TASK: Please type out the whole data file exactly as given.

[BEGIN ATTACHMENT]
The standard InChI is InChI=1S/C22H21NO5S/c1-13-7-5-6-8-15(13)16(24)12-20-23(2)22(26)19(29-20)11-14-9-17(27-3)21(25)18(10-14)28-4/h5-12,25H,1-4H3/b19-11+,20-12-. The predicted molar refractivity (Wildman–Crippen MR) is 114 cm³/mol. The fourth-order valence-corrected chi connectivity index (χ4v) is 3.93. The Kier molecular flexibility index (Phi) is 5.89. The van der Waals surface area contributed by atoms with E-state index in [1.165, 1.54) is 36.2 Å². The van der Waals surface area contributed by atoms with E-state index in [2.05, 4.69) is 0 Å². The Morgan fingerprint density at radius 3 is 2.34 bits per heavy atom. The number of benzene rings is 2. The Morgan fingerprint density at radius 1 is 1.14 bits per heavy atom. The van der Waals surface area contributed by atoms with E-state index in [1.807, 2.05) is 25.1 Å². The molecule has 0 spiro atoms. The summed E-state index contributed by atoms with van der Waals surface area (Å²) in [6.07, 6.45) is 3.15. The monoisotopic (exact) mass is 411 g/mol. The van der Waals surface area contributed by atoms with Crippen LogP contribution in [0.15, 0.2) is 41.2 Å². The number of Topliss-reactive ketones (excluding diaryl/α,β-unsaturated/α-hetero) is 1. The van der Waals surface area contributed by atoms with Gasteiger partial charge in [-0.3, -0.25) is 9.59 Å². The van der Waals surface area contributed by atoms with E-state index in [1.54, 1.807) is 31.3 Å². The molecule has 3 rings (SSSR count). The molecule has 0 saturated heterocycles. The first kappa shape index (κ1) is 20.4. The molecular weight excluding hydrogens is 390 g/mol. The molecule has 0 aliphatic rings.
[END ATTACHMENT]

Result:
The standard InChI is InChI=1S/C22H21NO5S/c1-13-7-5-6-8-15(13)16(24)12-20-23(2)22(26)19(29-20)11-14-9-17(27-3)21(25)18(10-14)28-4/h5-12,25H,1-4H3/b19-11+,20-12-. The predicted molar refractivity (Wildman–Crippen MR) is 114 cm³/mol. The fourth-order valence-corrected chi connectivity index (χ4v) is 3.93. The Kier molecular flexibility index (Phi) is 5.89. The van der Waals surface area contributed by atoms with E-state index in [1.165, 1.54) is 36.2 Å². The van der Waals surface area contributed by atoms with E-state index in [2.05, 4.69) is 0 Å². The Morgan fingerprint density at radius 3 is 2.34 bits per heavy atom. The number of benzene rings is 2. The Morgan fingerprint density at radius 1 is 1.14 bits per heavy atom. The van der Waals surface area contributed by atoms with E-state index in [1.807, 2.05) is 25.1 Å². The molecule has 0 spiro atoms. The summed E-state index contributed by atoms with van der Waals surface area (Å²) in [6.07, 6.45) is 3.15. The monoisotopic (exact) mass is 411 g/mol. The van der Waals surface area contributed by atoms with Crippen LogP contribution in [0.15, 0.2) is 41.2 Å². The number of Topliss-reactive ketones (excluding diaryl/α,β-unsaturated/α-hetero) is 1. The van der Waals surface area contributed by atoms with Gasteiger partial charge in [-0.3, -0.25) is 9.59 Å². The van der Waals surface area contributed by atoms with E-state index in [1.54, 1.807) is 31.3 Å². The molecule has 3 rings (SSSR count). The molecule has 0 saturated heterocycles. The first kappa shape index (κ1) is 20.4. The molecular weight excluding hydrogens is 390 g/mol. The molecule has 0 aliphatic rings.